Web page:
We learned back in November that Aurora City Councilwoman Renie Peterson planned to bring the issue of repealing the city’s pit bull ban back before the council this year. Peterson pushed for repeal in 2011, but the measure didn’t garner enough votes to pass council. However, she feels she may have enough support from the council to repeal the ban now.
With other animal control issues needing to be addressed, and because she continually hears from constituents who want the ban to be ended, Peterson’s proposal to repeal the city’s pit bull ban is on the Public Safety Committee’s agenda on February 4.
At the request of those who have been working extremely hard to repeal the ban in Aurora, we have been asked to relay to you that involvement of the public at this time may interfere with the delicate negotiations. The council is aware of the public’s position on on the pit bull ban, and you WILL have an opportunity to address the council when the proposal advances. We would ask that you honor the request to stand down until the time when the call to action is sent out.
Since the ban took effect in early 2006, 1,158 dogs from the “restricted breeds” have been destroyed in Aurora. The city is required to track data regarding the ban, including the number of pit bulls killed and the number impounded. When the ban became law, there were about 500 registered pit bulls in the city, but the number dropped to just 90 last year.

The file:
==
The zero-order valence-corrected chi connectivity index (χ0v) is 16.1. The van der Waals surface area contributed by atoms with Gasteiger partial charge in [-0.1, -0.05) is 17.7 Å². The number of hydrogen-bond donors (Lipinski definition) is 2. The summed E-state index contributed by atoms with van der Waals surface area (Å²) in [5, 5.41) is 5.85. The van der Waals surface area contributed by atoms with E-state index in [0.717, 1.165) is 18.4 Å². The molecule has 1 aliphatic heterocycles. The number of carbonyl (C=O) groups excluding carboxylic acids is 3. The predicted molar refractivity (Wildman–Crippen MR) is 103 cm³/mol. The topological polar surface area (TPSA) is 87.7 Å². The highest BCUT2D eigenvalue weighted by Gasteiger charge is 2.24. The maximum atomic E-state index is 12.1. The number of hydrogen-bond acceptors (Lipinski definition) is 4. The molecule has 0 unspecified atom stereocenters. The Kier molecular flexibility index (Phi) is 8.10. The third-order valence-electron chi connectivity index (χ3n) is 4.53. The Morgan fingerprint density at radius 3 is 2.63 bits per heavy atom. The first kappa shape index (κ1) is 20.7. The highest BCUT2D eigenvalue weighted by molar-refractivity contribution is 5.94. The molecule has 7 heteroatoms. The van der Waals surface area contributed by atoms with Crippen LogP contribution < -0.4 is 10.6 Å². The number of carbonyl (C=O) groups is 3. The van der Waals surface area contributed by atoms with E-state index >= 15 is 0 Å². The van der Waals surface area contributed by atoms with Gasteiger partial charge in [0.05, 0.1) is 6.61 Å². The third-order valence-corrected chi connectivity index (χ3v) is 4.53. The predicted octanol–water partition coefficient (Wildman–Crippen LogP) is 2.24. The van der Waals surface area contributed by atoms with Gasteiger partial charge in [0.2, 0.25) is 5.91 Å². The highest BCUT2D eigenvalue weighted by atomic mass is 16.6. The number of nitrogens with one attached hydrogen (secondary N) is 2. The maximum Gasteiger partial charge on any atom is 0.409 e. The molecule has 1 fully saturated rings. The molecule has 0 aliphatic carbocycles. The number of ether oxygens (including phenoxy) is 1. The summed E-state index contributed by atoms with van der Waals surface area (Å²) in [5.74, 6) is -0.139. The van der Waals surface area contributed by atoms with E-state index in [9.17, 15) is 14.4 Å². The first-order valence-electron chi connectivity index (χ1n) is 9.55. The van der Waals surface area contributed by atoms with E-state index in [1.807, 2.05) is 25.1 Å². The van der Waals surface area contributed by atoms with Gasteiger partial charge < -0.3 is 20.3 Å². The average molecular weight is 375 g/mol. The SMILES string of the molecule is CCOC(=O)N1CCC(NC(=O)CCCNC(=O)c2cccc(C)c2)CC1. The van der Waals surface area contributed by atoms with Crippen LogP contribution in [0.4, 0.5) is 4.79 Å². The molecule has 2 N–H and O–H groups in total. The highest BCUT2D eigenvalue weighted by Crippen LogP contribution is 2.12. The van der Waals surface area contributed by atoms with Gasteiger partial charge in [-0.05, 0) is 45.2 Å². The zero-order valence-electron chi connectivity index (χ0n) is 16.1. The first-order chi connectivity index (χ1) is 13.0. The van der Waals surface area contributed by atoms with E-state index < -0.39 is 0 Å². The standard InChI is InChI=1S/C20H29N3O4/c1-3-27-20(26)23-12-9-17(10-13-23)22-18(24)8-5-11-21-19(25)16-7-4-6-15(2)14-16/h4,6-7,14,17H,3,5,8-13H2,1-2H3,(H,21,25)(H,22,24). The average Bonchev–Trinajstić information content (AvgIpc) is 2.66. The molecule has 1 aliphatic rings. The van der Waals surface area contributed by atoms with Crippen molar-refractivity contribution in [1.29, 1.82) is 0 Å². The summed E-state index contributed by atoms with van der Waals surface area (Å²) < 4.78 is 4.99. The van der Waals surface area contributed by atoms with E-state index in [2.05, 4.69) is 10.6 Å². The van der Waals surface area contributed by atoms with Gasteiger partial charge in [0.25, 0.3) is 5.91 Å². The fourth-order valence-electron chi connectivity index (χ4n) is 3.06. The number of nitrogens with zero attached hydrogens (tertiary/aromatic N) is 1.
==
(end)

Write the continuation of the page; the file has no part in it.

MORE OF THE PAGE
The number of restricted breed citations has also dropped, from 222 in 2006 to just 34 so far this year. However, city records show that the number of reported dog bites in Aurora has remained the same for about 10 years, about 200 per year.
Moreover, a 2010 study by the University of Colorado School of Medicine in Aurora reported that mixed breeds and Labrador retrievers are the cause of most human bites, which correlate to their popularity among dog owners.
Councilwoman Barb Cleland, the chair of the Public Safety Committee, supports repeal and would like to beef up the city’s breed-neutral vicious dog ordinance by increasing fines for dog bites and attacks.
Finally, Councilwoman Peterson is taking on this issue again with the full understanding that this proposal IS going to draw fire. Residents of Aurora, if you’re looking for an official who is willing to stand behind what they believe in AND be the voice of her constituents (what every elected official is supposed to do), please let Ms. Peterson know she has your support.